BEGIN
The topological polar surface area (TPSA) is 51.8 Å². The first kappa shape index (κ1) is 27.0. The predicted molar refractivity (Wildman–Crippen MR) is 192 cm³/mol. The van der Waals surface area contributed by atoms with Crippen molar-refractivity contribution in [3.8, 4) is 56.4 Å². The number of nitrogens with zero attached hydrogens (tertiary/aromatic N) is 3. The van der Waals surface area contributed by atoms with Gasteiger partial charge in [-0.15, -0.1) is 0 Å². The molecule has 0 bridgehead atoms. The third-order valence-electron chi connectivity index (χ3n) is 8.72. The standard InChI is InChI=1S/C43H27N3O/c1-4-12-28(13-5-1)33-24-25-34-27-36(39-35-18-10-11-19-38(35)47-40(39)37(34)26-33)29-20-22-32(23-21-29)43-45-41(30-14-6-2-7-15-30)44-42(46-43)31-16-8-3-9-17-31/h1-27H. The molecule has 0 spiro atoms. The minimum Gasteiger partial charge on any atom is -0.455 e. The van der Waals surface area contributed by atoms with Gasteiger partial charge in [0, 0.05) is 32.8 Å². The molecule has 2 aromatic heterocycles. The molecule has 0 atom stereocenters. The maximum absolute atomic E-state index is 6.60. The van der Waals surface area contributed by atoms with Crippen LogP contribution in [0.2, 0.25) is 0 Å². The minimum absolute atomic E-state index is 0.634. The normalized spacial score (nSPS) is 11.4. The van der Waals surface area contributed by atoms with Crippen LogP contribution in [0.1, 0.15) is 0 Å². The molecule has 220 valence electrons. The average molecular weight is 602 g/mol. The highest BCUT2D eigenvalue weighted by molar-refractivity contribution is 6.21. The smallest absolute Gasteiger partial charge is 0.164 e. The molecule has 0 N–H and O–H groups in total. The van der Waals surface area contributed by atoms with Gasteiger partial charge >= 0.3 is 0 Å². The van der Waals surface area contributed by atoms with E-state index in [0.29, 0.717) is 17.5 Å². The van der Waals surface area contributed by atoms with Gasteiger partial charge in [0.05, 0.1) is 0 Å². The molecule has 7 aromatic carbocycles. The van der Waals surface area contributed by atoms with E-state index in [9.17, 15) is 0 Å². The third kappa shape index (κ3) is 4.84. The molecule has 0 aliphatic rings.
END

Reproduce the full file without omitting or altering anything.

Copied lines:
The topological polar surface area (TPSA) is 51.8 Å². The first kappa shape index (κ1) is 27.0. The predicted molar refractivity (Wildman–Crippen MR) is 192 cm³/mol. The van der Waals surface area contributed by atoms with Crippen molar-refractivity contribution in [3.8, 4) is 56.4 Å². The number of nitrogens with zero attached hydrogens (tertiary/aromatic N) is 3. The van der Waals surface area contributed by atoms with Gasteiger partial charge in [-0.15, -0.1) is 0 Å². The molecule has 0 bridgehead atoms. The third-order valence-electron chi connectivity index (χ3n) is 8.72. The standard InChI is InChI=1S/C43H27N3O/c1-4-12-28(13-5-1)33-24-25-34-27-36(39-35-18-10-11-19-38(35)47-40(39)37(34)26-33)29-20-22-32(23-21-29)43-45-41(30-14-6-2-7-15-30)44-42(46-43)31-16-8-3-9-17-31/h1-27H. The molecule has 0 spiro atoms. The minimum Gasteiger partial charge on any atom is -0.455 e. The van der Waals surface area contributed by atoms with Gasteiger partial charge in [0, 0.05) is 32.8 Å². The molecule has 2 aromatic heterocycles. The molecule has 0 atom stereocenters. The maximum absolute atomic E-state index is 6.60. The van der Waals surface area contributed by atoms with Crippen LogP contribution in [0.2, 0.25) is 0 Å². The minimum absolute atomic E-state index is 0.634. The normalized spacial score (nSPS) is 11.4. The van der Waals surface area contributed by atoms with Crippen LogP contribution in [0.1, 0.15) is 0 Å². The molecule has 220 valence electrons. The average molecular weight is 602 g/mol. The highest BCUT2D eigenvalue weighted by molar-refractivity contribution is 6.21. The smallest absolute Gasteiger partial charge is 0.164 e. The molecule has 0 N–H and O–H groups in total. The van der Waals surface area contributed by atoms with Gasteiger partial charge >= 0.3 is 0 Å². The van der Waals surface area contributed by atoms with E-state index in [0.29, 0.717) is 17.5 Å². The van der Waals surface area contributed by atoms with Gasteiger partial charge in [0.05, 0.1) is 0 Å². The molecule has 7 aromatic carbocycles. The van der Waals surface area contributed by atoms with E-state index in [9.17, 15) is 0 Å². The third kappa shape index (κ3) is 4.84. The molecule has 0 aliphatic rings.